I haven’t stated much about the story, only because it’s better to seek out the new planets and discover the story yourself, as a lot of shocking events you were not expecting happen, and you don’t want these spoiled. All you need to know is your 5 spacecraft search out for a new planet that was recently discovered to see if humans could possibly live here, but something happens during the flight; one craft is missing, and the others have crashed landed. In addition, the local animals are extremely strong, making the planet unsuitable for human habit. You must unite the fallen spacecrafts and try to continue your mission to find new worlds for human civilization to thrive.
- Bad Idea:
One of the worst implemented ideas in Star Ocean is the Trophy system. There are 9 playable characters, and each has 100 different trophies; that’s 900 trophies, and that’s not counting the game’s main trophies. What makes this so ridiculous is that some have completely useless trophies, and I’ll list just a few:
1) Kill 100 enemies with a Blindside
2) Perform exactly 999 Hit Points worth of damage
3) Kill 50 Bug Enemies
4) Kill an Enemy with Special Attack X 25 times
5) Spin dodge 500 yards meters (during the course of the game)
I have about 40+ trophies for each character from not even trying. What is the point of a trophy if you can get it randomly all the time?
- Side Quest:
Another strange thing is side-quests. Many people you talk to will ask you for various tasks, such as making a comb, getting them juice the next town over (because monsters are all over the place), giving them food that you can make with the item creation, and many, many more. What is hilarious is that your character, Edge, really doesn’t want to help these people, and it shows in his dialogue and expressions, but being the nice guy that he is, he says yes to every quest. I like how the game designers poke fun at side-quests in RPG’s by doing this on almost all of their own side-quests.
Story: 10 out of 10
As stated above, the story is fun to watch, you care about the characters, and I like taking breaks from long battles to talk to the characters and watch cut-scenes for awhile. The game also is great at making the light-hearted characters in a really serious situation. The story takes many twists and turns and is good at surprising you as you play.
Music: 7 out of 10
The music is catchy. A lot of it has been paired to be appropriate to the scene. The battle and boss fight music is intense. And what’s great, if you can get a Jukebox for your spaceship that plays every song you’ve encounter up to this point. Sadly, most of the songs aren’t too memorable.
Challenge: 10 out of 10
The game can be challenging, and when you beat it, there is a Hard Made. However, I would ignore the Monster Jewels completely. If you kill an enemy enough times (i.e. grinding) you can make a bracelet with a power from that monster. However doing this will cause you to level up quicker and you will be too overpowered for the next level, removing any challenge from the game.
Fun: 20 out of 20
See the review.
Control: 10 out of 10
The controls are easy to understand and use. You can easily fight without the instruction manual and training room, but you should still use them.
If you want to control your spellcaster, and when they were an AI they already started a spell, you have to wait for them to finish before you can control them. You cannot set an AI character to not use their Burst mode. These are the only two things I had a problem with on occasion, but I do understand they they are like they are.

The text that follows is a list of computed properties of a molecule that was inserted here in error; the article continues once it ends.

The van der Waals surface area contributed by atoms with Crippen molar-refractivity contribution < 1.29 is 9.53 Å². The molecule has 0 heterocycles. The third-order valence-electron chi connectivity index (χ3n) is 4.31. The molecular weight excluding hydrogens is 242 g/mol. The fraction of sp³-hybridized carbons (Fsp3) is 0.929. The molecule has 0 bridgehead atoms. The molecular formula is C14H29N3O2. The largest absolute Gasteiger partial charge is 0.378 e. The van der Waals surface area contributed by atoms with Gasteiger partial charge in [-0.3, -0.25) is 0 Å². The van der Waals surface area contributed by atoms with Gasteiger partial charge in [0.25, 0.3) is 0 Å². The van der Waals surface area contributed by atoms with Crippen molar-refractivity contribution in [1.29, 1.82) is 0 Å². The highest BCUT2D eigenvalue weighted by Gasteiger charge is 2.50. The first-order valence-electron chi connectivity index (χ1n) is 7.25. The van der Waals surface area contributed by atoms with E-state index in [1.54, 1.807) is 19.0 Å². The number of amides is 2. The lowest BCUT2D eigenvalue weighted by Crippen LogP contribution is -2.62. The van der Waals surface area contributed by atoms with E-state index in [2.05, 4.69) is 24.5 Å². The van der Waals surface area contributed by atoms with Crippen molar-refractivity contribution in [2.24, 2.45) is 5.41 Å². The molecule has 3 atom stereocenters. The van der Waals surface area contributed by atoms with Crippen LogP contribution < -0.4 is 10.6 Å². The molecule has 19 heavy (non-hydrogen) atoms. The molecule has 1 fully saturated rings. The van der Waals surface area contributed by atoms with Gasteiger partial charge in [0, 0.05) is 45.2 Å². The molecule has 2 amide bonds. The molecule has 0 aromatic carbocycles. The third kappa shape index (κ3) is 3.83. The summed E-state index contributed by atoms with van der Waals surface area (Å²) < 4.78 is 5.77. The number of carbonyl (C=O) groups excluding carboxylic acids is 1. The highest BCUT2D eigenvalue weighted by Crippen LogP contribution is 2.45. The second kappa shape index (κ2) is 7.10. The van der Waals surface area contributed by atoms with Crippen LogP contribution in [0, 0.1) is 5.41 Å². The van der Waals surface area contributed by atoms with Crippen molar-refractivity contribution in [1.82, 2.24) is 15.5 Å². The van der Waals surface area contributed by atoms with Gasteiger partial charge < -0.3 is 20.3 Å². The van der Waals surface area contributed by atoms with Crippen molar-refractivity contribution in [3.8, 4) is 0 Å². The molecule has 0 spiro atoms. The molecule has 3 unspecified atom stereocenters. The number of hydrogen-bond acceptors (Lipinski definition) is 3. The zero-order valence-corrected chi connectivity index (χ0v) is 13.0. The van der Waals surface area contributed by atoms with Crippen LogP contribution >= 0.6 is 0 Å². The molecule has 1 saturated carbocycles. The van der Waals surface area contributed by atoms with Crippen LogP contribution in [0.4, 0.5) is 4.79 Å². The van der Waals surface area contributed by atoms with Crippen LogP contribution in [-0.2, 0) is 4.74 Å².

Graphics: 10 out of 10
The game looks gorgeous. You explore many unique planets, all with their own rich environment. Not only that, but those environments are covered in snow, grass, and sand. The sun brightens areas more than others. The shade of trees above are everywhere. Then, even the places you can’t explore are very detailed; the background. When you reach a dead end at a level, sometimes you can see far into the distance where you were an hour ago, or an entire continent that you will never be able to play; all this attention to detail is greatly appreciated and give the impression you really are in a massive planet.
Also, notice the shade from the clouds above you.
It will take 3 minutes to run to this building (and that’s without enemy encounters).
Replay: 10 out of 10
The game has multiple ending based on the way your characters interact, and I know it has a Hard Mode and a 3rd, unknown mode (this review is based on 70 hours of gameplay). Trying to find the different endings, as well as playing it even harder will cause me to play it again.
Extras: 10 out of 10
You can find many extras on the ship. You can get an item dispenser, a Jukebox, a healing platform, a love potion air freshener, and more. The Item Creation System to me is an extra, as you don’t need to use it to complete the game. You can create many items by putting up to 3 characters together and having them figure out items to create. To make items, you will need random things you find in the game world. You can also earn extra money this way as shopkeepers occasionally want to order items that can only be made by you.
As stated above, there is a different difficulty level for an RPG. How common is that?
- Bonus Points:
+5 For Discovering That ‘New’ Feeling
I like this game because it feels like being a kid again. When Jurassic Park came out, everyone was excited because Dinosaurs were going to be seen on a TV! When Lord of the Rings came to theaters, everyone was exciting about Fantasy! Even though many space and fantasy shows and video games are now out, watching and playing Star Ocean re-ignites the excitement of discovering something new for the first time.
The Coliseum is an area you unlock with a Side Quest. In it, you can have every single character fight 100 enemies to get to the top (and you can even fight your own party member controlled by an AI). Get that? That’s 900 battles, meaning 30+ hours of gameplay. I enjoy playing with just a single character, as it encourages you to figure out how the character works more and means using different strategies.
-2 For No 2 Player Option
Seriously, why not? This game should have been made for 2, 3, or 4 players. You wouldn’t need a split-screen. You could actually play with people in your house (unlike every game made for XBOX 360 and Playstation 3). This is something that should have been addressed in production, or at least the Playstation 3 conversion.
Nearly 100 points. My scoring system is only for 90 points, and a game has to have something extra to get near the 100 mark for me.
This game is the best role-playing game I have played in a long time. You have multiple characters that have distinct personalities and character arcs, you have fun character interactions, amazing movie-style cut scenes, two fun diversions with Item Creation and the Coliseum, fun real-time combat, and multiple characters with their own unique fighting system.
Your screen will actually turn 75% blinding white if you look directly at the sun while it is also reflecting off the ocean.
Read more of my reviews at: http://shawnpmurphy.com/?page_id=1586